A botox-laced former beauty queen with adjustable cleavage and enough money to build the biggest house in America isn't your typical heroine. But director Lauren Greenfield’s documentary, “The Queen of Versailles” takes audiences beyond preconceptions and surface level complexities and into a world both fascinating and tragic.
The film follows real-estate mogul David Siegel and his (trophy) wife Jacqueline’s quest to build their dream home –a humble 90,000 square foot mansion replete with a bowling alley, sushi bar, baseball field, and all other necessities for comfortable living. But construction on this modern-day palace comes to a screeching halt when the Siegel’s time-share venture, Westgate Resorts, falls prey to economic downturn.
Introducing the Siegels and their exorbitant wealth makes for an amusing start. It’s easy for audiences to laugh and groan at this caricature of the one-percent who give their children tigers for their birthday and cover their walls with ridiculous portraits of themselves. But not until some money is lost rather than flaunted does the movie truly take off.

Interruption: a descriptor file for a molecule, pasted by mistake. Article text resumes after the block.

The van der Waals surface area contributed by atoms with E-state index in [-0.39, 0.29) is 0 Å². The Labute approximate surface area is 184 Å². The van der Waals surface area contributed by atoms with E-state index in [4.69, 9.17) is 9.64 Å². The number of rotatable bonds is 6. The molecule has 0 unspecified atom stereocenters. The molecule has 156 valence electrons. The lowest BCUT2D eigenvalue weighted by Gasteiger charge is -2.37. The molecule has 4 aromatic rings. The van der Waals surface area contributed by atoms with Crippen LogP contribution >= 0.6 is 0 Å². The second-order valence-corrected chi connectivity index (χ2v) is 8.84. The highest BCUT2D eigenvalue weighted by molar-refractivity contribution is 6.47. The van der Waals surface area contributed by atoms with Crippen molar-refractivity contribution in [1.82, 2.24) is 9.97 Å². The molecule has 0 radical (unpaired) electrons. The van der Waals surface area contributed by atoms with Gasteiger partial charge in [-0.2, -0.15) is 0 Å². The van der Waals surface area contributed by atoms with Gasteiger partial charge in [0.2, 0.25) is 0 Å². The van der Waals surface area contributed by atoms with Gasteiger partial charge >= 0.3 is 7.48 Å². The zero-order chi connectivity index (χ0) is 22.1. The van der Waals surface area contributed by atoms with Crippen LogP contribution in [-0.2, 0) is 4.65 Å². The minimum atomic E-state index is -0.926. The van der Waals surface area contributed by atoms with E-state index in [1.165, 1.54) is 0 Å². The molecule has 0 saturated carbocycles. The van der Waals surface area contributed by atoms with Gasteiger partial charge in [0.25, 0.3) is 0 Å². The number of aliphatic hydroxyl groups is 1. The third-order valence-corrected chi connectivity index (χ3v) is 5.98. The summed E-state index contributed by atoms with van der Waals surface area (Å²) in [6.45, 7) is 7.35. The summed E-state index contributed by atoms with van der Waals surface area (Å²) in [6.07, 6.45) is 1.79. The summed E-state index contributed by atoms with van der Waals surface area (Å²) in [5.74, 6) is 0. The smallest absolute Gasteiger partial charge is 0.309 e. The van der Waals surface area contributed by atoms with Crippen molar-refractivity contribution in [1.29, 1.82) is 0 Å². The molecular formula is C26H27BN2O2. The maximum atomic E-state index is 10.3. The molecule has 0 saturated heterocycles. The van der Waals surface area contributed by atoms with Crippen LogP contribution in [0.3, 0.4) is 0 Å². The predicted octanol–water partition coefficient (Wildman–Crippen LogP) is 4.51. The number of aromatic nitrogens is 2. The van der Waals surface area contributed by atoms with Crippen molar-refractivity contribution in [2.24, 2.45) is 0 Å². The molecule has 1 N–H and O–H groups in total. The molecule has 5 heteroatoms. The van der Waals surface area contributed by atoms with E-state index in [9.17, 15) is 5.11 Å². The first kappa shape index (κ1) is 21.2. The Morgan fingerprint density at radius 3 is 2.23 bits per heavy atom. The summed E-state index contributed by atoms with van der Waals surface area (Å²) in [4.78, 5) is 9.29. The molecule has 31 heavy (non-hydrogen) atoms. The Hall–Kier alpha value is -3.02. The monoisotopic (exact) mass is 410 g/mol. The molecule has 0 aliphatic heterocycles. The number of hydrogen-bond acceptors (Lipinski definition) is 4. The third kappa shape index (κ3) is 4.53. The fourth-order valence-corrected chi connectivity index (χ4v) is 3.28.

Greenfield and her editors weave an impressively cohesive and structured narrative. David’s financial failings paralleled by Jackie’s apparent ignorance of them create a rich source of tension even before the stress of it all begins to chip away at the veneer of their marriage. Interspersed shots of the Siegel’s half-finished Xanadu remind audience members that a dream-home, not just house, may be at stake.
Admittedly, Greenfield got lucky with the Siegel’s misfortune; if things hadn’t taken a turn for the worse, the film may not have proved as affective if its initial purpose was served instead. But despite what some may choose to deny, peering into this Fortune Five-Hundred world does evoke a fascination that makes it just as easy to envy as it is to criticize.
This past week, Greenfield won a defamation lawsuit brought against her by Siegel who claimed the documentary damaged his company’s reputation (not to mention his own). Indeed, David comes across as a Hugh Hefner/Ebenezer Scrooge hybrid, villainous enough to make Jackie “the hero” by default.
During one interview, Jackie states that all she ever wanted was to be adored. While “adore” may be a strong word, her audience undoubtedly feels at least one thing for Jackie: pity. And provoking pity—if not sympathy—for someone who appears more fabricated that flesh is an achievement in itself.